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The Philanthropist

Matthew Broderick fails to meet the challenges of playing the passive title character in the Roundabout's revival of Christopher Hampton's 1970 comedy. logo
Jonathan Cake, Matthew Broderick, and Steven Weber
in The Philanthropist
(© Joan Marcus)
Don't get me wrong. I'm a big Matthew Broderick fan. I've liked him since his early stage-acting days when, among other assignments, he was the bemused teenager in Torch Song Trilogy. I've admired him in everything since, including his underrated turn as Felix Unger in the Odd Couple revival. (Treasuring his Leo Bloom in The Producers goes without saying.) That's why I expected he'd be ideal as the title character in the Roundabout Theatre's revival of Christopher Hampton's 1970 comedy The Philanthropist, now being presented at the American Airlines Theatre. But I'm mystified at the problems he's having as he portrays reticent philologist Philip -- problems that loom rather large when the character is focal but lacks demanding focus.

There's no question that playing a passive figure -- which is what Philip is in spades -- poses challenges for an actor, but, Broderick simply doesn't meet enough of them. What is slightly strange is that the revival's director, David Grindley, had no trouble making this play work at London's Donmar Warehouse four years ago with Simon Russell Beale performing triumphantly. Is it the English accent that hobbles Broderick? Maybe.

Moliere lovers will instantly spot that Hampton had a British wit's notion to set the 17th-century French playwright's The Misanthrope on its head. Instead of presenting a man who hates the human race and won't shut up about it, Hampton has created a man who sees no bad in anyone. A university academic whose career is based on a fascination with words, the tweedy Philip occasionally finds the measured words to express his contentment with what goes on around him. He also gets himself right when he haltingly strings together the words: "I'm a man of no convictions -- at least I think I am."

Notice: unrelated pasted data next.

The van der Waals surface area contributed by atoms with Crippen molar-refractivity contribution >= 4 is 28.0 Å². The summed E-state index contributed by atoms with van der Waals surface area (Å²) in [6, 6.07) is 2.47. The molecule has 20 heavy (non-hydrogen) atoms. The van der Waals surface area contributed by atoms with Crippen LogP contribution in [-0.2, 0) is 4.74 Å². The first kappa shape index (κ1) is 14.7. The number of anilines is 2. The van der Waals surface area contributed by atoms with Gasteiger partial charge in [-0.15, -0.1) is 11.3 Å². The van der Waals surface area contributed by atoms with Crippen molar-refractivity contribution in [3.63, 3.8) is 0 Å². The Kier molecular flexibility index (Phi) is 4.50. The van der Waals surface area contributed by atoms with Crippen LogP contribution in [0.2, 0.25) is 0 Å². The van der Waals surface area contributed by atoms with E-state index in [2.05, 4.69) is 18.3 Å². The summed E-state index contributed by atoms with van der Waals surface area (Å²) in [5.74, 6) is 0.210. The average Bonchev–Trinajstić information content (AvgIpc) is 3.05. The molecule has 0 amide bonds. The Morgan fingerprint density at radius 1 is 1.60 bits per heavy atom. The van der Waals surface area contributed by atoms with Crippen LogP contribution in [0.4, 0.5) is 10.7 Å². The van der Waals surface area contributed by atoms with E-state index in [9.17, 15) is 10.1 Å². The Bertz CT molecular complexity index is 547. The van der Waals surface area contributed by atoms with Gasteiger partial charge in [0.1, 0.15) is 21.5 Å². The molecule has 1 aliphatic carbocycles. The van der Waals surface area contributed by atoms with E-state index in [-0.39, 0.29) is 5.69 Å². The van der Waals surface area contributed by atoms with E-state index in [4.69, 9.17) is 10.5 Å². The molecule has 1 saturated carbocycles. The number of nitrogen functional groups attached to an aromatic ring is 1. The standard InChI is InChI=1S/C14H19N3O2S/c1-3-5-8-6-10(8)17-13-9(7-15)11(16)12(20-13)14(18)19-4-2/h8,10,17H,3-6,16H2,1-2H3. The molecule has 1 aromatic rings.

The play takes place over a 24-hour period -- not counting a Pirandellian prologue involving a student (Tate Ellington) reading an original play and a revolver -- during which Philip gives a party co-hosted by his quasi-fiancee Celia (the bristling Anna Madeley, imported from the Donmar production). Their assorted guests are self-impressed best-selling author Braham (hilariously macho Jonathan Cake), colleague Don (a polished Steven Weber, who replaced Broderick in The Producers), man-loving Araminta (perky, giggly Jennifer Mudge) and quiet Elizabeth (Samantha Soule, attention-getting while never speaking).

It's during that party -- dominated by the provocative Braham in a velvet suit that reeks of the wide-lapelled era -- and its morning-after mayhem when Philip is forced to examine his unbridled tolerance for everybody and everything (which includes the report of a madman murdering the entire front-bench occupiers in the House of Commons). When at party's end, Celia - who is longing to stay the night -- is dismissed by Philip, and Araminta insists on staying, Philip's bell-jar world cracks.

Sadly, Broderick practically disappears in this crucial first act get-together. Granted, Philip is intended to disappear while Braham prattles on with shock value in mind, but it's the character, not the actor, who is supposed to fade from focus. Broderick does better in the second act, particularly in a one-on-one scene with Don, when they both unburden themselves of personal misgivings. For the most part, however, The Philanthropist is a missed opportunity for both Broderick and the audience.

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